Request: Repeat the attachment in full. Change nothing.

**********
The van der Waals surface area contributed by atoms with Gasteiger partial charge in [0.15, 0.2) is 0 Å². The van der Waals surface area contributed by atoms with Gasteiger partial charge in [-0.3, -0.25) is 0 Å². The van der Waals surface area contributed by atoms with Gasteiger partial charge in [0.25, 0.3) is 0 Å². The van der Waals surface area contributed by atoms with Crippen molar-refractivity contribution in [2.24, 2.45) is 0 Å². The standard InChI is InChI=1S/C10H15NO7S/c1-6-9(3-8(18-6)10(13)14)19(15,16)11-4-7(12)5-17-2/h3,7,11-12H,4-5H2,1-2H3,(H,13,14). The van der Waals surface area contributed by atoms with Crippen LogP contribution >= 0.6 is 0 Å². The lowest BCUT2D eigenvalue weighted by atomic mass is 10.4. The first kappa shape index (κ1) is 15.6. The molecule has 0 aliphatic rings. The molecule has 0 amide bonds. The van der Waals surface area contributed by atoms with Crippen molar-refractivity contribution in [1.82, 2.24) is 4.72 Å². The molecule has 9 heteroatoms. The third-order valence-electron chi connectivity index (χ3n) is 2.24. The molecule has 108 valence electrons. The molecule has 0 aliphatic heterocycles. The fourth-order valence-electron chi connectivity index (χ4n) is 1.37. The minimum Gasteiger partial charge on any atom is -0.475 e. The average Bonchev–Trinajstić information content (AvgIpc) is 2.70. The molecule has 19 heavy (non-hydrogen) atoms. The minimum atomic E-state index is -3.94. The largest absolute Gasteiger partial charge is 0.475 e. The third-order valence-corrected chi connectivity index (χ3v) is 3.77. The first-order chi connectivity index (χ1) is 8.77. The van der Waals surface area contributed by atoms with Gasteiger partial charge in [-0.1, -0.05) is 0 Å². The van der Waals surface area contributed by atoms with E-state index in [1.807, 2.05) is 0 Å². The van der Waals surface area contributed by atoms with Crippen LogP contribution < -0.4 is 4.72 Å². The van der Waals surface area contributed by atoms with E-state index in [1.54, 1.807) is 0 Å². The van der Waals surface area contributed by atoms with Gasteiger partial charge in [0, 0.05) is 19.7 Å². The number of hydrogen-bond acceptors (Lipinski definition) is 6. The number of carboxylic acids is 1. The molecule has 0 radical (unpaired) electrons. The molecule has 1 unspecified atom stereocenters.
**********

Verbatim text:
The van der Waals surface area contributed by atoms with Gasteiger partial charge in [0.15, 0.2) is 0 Å². The van der Waals surface area contributed by atoms with Gasteiger partial charge in [-0.3, -0.25) is 0 Å². The van der Waals surface area contributed by atoms with Gasteiger partial charge in [0.25, 0.3) is 0 Å². The van der Waals surface area contributed by atoms with Crippen molar-refractivity contribution in [2.24, 2.45) is 0 Å². The standard InChI is InChI=1S/C10H15NO7S/c1-6-9(3-8(18-6)10(13)14)19(15,16)11-4-7(12)5-17-2/h3,7,11-12H,4-5H2,1-2H3,(H,13,14). The van der Waals surface area contributed by atoms with Crippen LogP contribution >= 0.6 is 0 Å². The lowest BCUT2D eigenvalue weighted by atomic mass is 10.4. The first kappa shape index (κ1) is 15.6. The molecule has 0 aliphatic rings. The molecule has 0 amide bonds. The van der Waals surface area contributed by atoms with Crippen molar-refractivity contribution in [1.82, 2.24) is 4.72 Å². The molecule has 9 heteroatoms. The third-order valence-electron chi connectivity index (χ3n) is 2.24. The molecule has 108 valence electrons. The molecule has 0 aliphatic heterocycles. The fourth-order valence-electron chi connectivity index (χ4n) is 1.37. The minimum Gasteiger partial charge on any atom is -0.475 e. The average Bonchev–Trinajstić information content (AvgIpc) is 2.70. The molecule has 19 heavy (non-hydrogen) atoms. The minimum atomic E-state index is -3.94. The largest absolute Gasteiger partial charge is 0.475 e. The third-order valence-corrected chi connectivity index (χ3v) is 3.77. The first-order chi connectivity index (χ1) is 8.77. The van der Waals surface area contributed by atoms with Gasteiger partial charge in [-0.1, -0.05) is 0 Å². The van der Waals surface area contributed by atoms with E-state index in [1.807, 2.05) is 0 Å². The van der Waals surface area contributed by atoms with Crippen LogP contribution < -0.4 is 4.72 Å². The van der Waals surface area contributed by atoms with E-state index in [1.54, 1.807) is 0 Å². The van der Waals surface area contributed by atoms with Gasteiger partial charge in [0, 0.05) is 19.7 Å². The number of hydrogen-bond acceptors (Lipinski definition) is 6. The number of carboxylic acids is 1. The molecule has 0 radical (unpaired) electrons. The molecule has 1 unspecified atom stereocenters.